I encourage Mr. Estabrook to do further research. Meanwhile, we “activists” will spread the word and try to stop tar sands before it’s too late.
Longfellow goes above and beyond in face of disaster
Ask yourself, what would Amazon have done in this situation?
In January, I placed an order with Longfellow Books for 27 copies of “Children of the Dust Bowl.” For some of my students, this would be the first time they had ever completed a book.
This saga of the “Okie” migration to California, their struggles to start a new life despite poverty and discrimination, and their determination to build a school for the migrant children is inspirational for adult learners, many of them immigrants.
Then fate intervened.
By the end of January, only half the order had arrived at the bookstore on Monument Square. As the days went by, my frustration grew: Was it the fault of the shipper? The publisher? The bookstore staff who didn’t stay on top of the order?
In the end, it didn’t matter who was to blame; my lesson plans were slowly disintegrating in the face of this interminable delay.
Then I was told the other 15 would arrive on Feb. 8 — the day the megastorm started. I consoled myself that I could retrieve them, assuming FedEx had conquered snowdrifts, on Sunday or Monday and still salvage the semester’s assignments.
Saturday evening, I learned of pipes bursting and extensive water damage at Longfellow Books. “Closed indefinitely” read the website. Crap.
Sunday morning, the phone rang. It was co-owner Chris Bowe. “Where’s Waterville Street? We’re bringing you the books you ordered.”
So to the Portland firefighters who salvaged so many books and to the Longfellow staff for its dedication to customers in the face of disaster, thank you!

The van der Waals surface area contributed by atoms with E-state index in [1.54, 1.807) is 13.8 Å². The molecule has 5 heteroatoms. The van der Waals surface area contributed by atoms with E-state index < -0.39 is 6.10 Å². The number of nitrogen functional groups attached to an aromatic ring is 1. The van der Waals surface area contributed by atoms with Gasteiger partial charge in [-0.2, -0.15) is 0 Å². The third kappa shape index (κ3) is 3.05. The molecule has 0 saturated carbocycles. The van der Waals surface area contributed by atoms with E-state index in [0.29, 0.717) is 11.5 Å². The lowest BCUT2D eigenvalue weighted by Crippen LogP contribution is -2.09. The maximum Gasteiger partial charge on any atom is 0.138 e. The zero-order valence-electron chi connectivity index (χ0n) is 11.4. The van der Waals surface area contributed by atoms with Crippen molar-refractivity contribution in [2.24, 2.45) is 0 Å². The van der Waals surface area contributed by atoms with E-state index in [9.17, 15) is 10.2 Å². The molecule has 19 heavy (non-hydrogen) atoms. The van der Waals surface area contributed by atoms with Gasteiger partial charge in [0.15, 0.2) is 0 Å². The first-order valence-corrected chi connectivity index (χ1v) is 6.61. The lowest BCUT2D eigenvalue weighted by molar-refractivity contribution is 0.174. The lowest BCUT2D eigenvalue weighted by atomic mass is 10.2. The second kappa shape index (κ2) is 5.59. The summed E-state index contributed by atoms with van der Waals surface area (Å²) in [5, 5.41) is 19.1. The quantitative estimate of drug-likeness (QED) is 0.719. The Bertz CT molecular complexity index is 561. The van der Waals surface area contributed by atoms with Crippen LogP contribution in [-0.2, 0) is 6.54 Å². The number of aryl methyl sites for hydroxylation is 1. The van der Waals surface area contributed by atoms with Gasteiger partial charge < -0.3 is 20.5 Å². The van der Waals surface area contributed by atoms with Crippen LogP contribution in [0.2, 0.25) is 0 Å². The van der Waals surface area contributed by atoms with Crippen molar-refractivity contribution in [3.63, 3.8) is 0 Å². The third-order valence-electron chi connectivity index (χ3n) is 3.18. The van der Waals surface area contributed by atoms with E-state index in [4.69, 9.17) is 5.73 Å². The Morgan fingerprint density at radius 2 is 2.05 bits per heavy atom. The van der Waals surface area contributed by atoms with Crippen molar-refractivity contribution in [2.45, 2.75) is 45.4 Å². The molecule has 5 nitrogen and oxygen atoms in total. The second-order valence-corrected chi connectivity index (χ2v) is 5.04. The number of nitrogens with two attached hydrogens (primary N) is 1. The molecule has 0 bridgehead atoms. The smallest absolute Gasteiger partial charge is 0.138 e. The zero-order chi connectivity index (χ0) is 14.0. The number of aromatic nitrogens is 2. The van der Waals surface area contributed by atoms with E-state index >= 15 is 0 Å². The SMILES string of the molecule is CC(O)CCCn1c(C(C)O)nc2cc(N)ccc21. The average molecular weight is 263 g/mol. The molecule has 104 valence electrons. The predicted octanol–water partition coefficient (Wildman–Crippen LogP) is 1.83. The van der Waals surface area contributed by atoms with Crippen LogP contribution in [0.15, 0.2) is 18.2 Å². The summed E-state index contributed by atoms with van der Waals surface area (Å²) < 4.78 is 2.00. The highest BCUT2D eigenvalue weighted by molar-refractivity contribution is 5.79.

Let the beautiful friendship Portland has enjoyed over the last decade with our locally owned bookstore continue. It’s our turn to return the favor.
Licensing would hold contractors accountable
In the paper on Feb. 4, I read a letter to the editor concerning contractors in Maine (“State must hold contractors accountable“) and the state’s current lack of ability, or lack of desire, to hold them accountable for their apparently not-so-uncommon incompetent and/or unfair trade acts of practice to the detriment of the general public.
When individuals throughout our nation are seeking to live the so-called “American Dream,” where others do not live up to their God-given and state-approved duty to provide for others, taking accountability becomes part of that duty.
Gov. LePage was heard discussing in his State of the State speech the notion of working with people accordingly, where he did not condone individuals doing things for their own best interest “for personal financial gain.”
Here is where licensing becomes the practical formality for contractors in the state of Maine, where those individuals providing services for others are held accountable and need to take responsibility for mischievous acts of at least unkindness to other human beings.